BALTIMORE (WJZ) — High-tech maps are one of the most effective ways to travel in 2014, but what about two centuries ago? What did Baltimore look like then?

As Gigi Barnett explains, there’s one exhibit at the Maryland Historical Society that zooms in on Charm City, circa 1815.

READ MORE: Man Shot, Killed In A Timonium Bowling Alley

The digital display is so large that it cannot be viewed with a regular computer. In fact, if you want to view the whole image of Baltimore, circa 1815, you would need about 1,200 HD television screens.

The touch-screen cutting-edge technology is definitely 21st century, but the building on the interactive map are nearly 200 years old.

A team of UMBC researchers spent the last two years sourcing historical documents like newspapers, insurance forms and city maps.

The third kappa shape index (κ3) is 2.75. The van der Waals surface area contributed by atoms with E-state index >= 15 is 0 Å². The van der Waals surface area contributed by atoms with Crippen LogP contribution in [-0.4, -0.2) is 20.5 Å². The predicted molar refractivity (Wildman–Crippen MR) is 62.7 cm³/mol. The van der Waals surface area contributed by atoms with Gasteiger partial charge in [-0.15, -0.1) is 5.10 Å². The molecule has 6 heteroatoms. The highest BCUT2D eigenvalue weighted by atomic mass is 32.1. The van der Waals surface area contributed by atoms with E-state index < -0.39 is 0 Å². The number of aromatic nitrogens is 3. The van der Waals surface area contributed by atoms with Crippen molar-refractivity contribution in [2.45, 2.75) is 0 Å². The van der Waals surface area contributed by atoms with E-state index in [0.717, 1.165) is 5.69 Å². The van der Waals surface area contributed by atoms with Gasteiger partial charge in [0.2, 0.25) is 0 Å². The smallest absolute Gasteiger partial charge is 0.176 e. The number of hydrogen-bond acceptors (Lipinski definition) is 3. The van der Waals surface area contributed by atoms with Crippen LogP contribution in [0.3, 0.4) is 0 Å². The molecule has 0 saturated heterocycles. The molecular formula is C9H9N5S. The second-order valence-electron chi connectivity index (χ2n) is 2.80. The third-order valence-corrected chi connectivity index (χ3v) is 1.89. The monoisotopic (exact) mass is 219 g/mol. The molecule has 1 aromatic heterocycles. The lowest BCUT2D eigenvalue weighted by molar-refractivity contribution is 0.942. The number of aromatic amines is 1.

What emerged is a 3D representation of what the city looked like back in 1815 shortly after the bombing of Baltimore during The War of 1812.

READ MORE: COVID-19 In Maryland: 936 New Cases Reported As Key Metrics Still Decline

It’s on display at the Maryland Historical Society to mark the citywide celebration of the 200th anniversary.

“The things that happen during these kinds of anniversaries are lots of fireworks and lots of hoopla. Everybody has a good time and then it’s over. Well, this is the kind of things that’s going to be left behind,” said Burt Kummerow, Maryland Historical Society.

Tamara Peters led the team of researchers on the project called Bearings of Baltimore, circa 1815. She says while some streets are renamed and building are gone; some landmarks remain.

But what draws many people to the display is the technology.

“We are so used to today living through our smart phones and our iPads. I think this is just a natural way for people of this generation to learn and to be exposed to things,” Peters said.

Bearings of Baltimore, circa 1815 stays on display indefinitely.

MORE NEWS: Slamming Baltimore, Gov. Hogan Lays Out $150 Million 'Re-fund The Police' Plan

Other Local News:
[display-posts category=”local” wrapper=”ul” posts_per_page=”5″]